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Video: Thanksgiving In Isolation: Finding Ways To Comfort Loved Ones In Long-Term Care Facilities

Nov 26, 2020 05:54AM ● By Editor

Watch the WCCO-TV Report here

Photo: WCCO-TV

By Susan-Elizabeth Littlefield of WCCO-TV - November 25, 2020

This Thanksgiving will be yet another tough day for people living in isolation in long-term care facilities. 

More than half of the group homes in Minnesota currently have COVID-19 outbreaks, affecting residents and staff. Restrictions have tightened again, meaning in most places that residents can’t leave for Thanksgiving or have visitors.

Jim and Clara Hansen have a lot to be grateful for. The sweethearts raised their family in Grand Forks, where Jim was a sports writer. 

“Basically, I was a poor Sid Hartman [laugh]!” Jim Hansen said.

At 91, he has seen a lot, but COVID is a first.

“Basically our lives have changed,” Hansen said. “They will never be the same.”

And Thanksgiving won’t be the same either. For the first time, he won’t be able to eat with the family — or finally meet the newest family member. Instead, they will have a family conference call.

“We can visit with the kids and grandkids and it will be fun, it will be different but it will be fun,” he said. “It’s what you want to make of it.”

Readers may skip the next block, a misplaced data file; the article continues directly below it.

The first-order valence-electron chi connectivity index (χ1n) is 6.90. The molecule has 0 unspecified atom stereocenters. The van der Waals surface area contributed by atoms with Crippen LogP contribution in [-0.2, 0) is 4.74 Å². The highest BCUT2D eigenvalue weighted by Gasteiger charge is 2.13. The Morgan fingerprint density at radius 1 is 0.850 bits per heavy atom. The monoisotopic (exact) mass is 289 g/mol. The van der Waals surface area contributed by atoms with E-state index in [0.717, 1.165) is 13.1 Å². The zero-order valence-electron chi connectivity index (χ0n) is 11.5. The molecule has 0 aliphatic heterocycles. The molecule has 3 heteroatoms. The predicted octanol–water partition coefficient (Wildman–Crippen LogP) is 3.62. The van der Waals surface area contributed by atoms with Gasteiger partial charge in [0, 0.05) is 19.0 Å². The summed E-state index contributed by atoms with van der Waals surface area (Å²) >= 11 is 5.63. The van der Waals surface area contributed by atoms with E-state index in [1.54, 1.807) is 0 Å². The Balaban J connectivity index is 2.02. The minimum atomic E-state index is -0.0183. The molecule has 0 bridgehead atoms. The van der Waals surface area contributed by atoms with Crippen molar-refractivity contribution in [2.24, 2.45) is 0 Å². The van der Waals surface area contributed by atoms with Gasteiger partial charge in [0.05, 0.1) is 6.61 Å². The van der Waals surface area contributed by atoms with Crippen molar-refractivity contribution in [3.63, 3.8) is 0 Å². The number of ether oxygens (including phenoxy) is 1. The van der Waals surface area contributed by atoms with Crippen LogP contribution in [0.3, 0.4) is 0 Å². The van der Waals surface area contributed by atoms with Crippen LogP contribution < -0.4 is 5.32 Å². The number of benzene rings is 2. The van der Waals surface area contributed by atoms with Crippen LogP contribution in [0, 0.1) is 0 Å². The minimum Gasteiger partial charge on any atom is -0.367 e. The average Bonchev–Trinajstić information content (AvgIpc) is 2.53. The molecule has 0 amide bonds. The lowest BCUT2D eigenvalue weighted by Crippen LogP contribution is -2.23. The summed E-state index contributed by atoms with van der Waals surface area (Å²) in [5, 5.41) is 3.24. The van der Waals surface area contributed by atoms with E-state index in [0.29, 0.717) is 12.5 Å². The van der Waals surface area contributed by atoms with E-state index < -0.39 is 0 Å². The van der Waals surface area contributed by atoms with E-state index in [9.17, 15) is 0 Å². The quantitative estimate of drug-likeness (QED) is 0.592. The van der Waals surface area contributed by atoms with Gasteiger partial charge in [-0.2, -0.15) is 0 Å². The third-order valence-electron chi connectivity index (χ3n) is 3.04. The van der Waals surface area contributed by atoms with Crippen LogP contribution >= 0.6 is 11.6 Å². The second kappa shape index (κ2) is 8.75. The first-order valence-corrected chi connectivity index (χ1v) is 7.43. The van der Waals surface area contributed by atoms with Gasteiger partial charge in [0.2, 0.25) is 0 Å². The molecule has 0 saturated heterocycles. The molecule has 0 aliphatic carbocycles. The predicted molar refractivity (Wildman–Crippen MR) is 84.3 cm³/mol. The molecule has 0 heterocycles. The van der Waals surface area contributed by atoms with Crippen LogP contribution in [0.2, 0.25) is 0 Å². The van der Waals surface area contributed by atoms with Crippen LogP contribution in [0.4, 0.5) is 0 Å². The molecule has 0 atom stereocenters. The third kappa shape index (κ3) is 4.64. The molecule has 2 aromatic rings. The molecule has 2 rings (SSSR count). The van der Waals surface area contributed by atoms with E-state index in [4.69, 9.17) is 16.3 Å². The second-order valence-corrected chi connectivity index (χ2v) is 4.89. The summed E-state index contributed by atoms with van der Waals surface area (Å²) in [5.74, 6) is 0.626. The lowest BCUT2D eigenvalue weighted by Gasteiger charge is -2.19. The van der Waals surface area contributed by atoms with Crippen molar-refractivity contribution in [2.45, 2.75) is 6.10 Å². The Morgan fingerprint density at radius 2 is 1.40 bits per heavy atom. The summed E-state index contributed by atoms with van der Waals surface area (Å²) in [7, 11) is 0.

Like many facilities, Farmsted and the other Presbyterian Homes are on a no visitor/no leave lockdown. Jess Drecktrah is vice president of life enrichment at Presbyterian Homes.

“Just figuring out how to stay connected without that physical connection has been a challenge,” Drecktrah said.

But they’ve gotten creative, with an in-house channel for workouts, bingo and church services.

Drecktrah says to reach out to any family members, teachers or old neighbors who may be in long-term care. And the best way to keep seniors looking forward is to talk about the past. She says bring up memories with a call or letter. 

“Any contact at this point is meaningful because isolation is a real thing, and it’s a killer as well,” Drecktrah said.

The staff at Presbyterian Homes say there is a major staffing shortage in the industry. The Minnesota National Guard has been called in to help cover shifts at long-term care homes.


To watch the original report and see related stories, follow this link to the WCCO-TV website. https://minnesota.cbslocal.com/2020/11/25/thanksgiving-in-isolation-finding-ways-to-comfort-loved-on...